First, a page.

The prospectus for the share issue, filed with the Securities and Exchange Commission in Washington, shows that under US accounting practices the group's net profits in the year to 30 June were only Adollars 241m ( pounds 107m), compared with a figure of Adollars 502m as stated in the group's annual report, which is prepared under Australian accounting rules.
In the annual report, News Corporation's operating income is stated as Adollars 1.59bn, but under US rules this falls to Adollars 1.30bn as the US rules have far more rigorous standards about writing off intangible assets, such as the value of newspaper titles.
Consequently the income before abnormal items and tax fell from Adollars 622m to Adollars 415m and the earnings per share tumbled to just Adollars 0.66 compared with Adollars 1.40 under Australian regulations.
There is also a significant difference in the balance sheet strength of the group under the two different accounting policies. In the annual report the publishing rights, titles and television licences held by the group are valued at AS12.9bn, an increase of Adollars 518m over the figures in the middle of 1991 despite News Corporation actually making disposals in the year under examination.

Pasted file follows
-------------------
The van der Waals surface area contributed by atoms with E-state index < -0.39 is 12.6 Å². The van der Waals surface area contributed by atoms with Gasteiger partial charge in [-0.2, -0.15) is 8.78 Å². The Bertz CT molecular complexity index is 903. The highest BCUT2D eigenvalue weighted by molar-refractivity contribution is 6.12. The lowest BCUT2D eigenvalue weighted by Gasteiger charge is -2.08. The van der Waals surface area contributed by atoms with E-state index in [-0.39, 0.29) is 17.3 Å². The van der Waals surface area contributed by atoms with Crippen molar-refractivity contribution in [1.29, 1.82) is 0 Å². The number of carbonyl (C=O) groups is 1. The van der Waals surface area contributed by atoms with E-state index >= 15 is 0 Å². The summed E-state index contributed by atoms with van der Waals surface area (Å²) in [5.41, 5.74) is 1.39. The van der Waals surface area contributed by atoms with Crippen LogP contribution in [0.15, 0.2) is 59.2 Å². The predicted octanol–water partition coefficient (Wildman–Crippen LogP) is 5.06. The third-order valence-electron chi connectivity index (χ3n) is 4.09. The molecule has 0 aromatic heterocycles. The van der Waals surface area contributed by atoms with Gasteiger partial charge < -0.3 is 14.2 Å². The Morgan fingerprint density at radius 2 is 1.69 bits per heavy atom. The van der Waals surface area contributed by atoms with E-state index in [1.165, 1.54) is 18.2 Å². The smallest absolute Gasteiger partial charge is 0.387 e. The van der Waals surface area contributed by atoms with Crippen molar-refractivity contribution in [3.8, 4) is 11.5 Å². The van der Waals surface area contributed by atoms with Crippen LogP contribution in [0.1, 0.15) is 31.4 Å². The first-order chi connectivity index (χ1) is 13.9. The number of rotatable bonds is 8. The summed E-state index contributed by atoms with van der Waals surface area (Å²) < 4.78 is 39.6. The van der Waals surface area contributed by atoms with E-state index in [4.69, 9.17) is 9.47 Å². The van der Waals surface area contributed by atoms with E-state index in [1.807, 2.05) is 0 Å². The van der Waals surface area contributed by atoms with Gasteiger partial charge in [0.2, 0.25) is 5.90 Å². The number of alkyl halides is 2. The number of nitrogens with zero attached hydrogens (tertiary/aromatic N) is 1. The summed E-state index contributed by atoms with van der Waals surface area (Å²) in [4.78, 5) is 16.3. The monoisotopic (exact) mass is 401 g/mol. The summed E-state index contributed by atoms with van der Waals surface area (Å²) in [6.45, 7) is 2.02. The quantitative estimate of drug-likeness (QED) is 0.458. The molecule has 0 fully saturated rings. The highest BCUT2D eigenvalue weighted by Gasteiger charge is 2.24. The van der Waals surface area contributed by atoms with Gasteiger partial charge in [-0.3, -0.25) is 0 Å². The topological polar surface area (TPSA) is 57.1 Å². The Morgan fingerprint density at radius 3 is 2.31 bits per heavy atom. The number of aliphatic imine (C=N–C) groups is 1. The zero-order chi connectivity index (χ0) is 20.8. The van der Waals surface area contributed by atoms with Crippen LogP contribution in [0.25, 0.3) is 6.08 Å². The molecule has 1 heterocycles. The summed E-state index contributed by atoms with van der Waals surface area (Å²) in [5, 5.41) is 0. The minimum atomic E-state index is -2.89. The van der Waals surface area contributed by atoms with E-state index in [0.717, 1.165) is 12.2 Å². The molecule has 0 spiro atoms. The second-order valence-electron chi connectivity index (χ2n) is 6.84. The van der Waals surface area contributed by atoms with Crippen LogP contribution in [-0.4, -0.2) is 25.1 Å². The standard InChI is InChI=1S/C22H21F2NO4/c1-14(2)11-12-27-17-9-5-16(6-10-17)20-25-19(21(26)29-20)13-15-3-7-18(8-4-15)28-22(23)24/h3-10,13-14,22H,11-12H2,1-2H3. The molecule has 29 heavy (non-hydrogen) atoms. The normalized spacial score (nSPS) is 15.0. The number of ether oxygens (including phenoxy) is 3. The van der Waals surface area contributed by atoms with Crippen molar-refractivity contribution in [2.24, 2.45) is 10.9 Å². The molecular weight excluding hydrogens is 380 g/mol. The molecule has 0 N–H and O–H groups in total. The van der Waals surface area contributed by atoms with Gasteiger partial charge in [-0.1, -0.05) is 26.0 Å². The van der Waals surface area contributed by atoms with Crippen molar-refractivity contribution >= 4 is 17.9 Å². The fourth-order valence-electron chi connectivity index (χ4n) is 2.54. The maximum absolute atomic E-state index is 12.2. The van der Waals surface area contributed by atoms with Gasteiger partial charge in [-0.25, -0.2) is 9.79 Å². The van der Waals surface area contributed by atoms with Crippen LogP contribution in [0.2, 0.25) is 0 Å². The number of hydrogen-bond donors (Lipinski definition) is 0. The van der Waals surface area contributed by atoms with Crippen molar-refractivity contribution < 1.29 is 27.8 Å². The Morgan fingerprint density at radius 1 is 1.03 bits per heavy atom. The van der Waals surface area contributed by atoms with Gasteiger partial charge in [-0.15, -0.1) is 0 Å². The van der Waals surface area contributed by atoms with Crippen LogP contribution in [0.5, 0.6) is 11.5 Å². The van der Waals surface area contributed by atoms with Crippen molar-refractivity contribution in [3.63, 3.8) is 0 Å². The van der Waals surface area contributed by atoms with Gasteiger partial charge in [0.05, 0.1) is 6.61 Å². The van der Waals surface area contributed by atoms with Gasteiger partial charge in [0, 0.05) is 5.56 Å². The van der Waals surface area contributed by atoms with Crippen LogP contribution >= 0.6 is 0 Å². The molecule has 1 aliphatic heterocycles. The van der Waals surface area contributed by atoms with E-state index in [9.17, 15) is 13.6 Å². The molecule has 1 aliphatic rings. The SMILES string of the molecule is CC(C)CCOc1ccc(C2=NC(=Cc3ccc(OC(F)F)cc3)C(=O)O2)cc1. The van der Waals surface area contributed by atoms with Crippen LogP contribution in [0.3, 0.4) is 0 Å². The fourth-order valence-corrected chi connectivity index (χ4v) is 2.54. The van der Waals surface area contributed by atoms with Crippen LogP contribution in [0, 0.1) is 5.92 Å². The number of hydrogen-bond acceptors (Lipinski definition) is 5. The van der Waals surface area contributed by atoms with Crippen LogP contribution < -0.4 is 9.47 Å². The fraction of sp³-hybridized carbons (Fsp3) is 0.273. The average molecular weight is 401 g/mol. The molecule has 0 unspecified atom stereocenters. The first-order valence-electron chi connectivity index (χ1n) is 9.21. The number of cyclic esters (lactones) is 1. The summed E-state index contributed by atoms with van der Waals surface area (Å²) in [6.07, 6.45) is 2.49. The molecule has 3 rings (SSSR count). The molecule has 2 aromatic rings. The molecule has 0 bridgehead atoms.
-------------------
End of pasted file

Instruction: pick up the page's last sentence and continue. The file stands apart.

Under US rules the value of these intangible assets is only Adollars 7.35bn, an increase of just Adollars 34m in the year.
This means that under Australian regulations the debt is worth 38 per cent of total assets, but under US practices the gearing ration rises to 80 per cent. Similarly, in the annual report, operating profits cover interest charges 1.7 times while under US rules the cover falls to 1.37 times.
News Corporation's results for 1991/2 have prompted some positive comment by stockbroking analysts. Derek Terrington of Kleinwort Benson Securities said that the group was in a strong position because of its 'discipline and daring'.
Against this background the group's equity offering was expected to be well received.
Reports from Australia indicate Mr Murdoch is again interesting himself in acquisitions. The reports say News Corporation is involved in a Adollars 240m bid for Australia's Channel 10 television network, which he sold in 1987 at four times the current price.
The bid tops a previous offer to Channel 10's owners, Westpac Bank, by Canada's CanWest Global Communications.Reuse content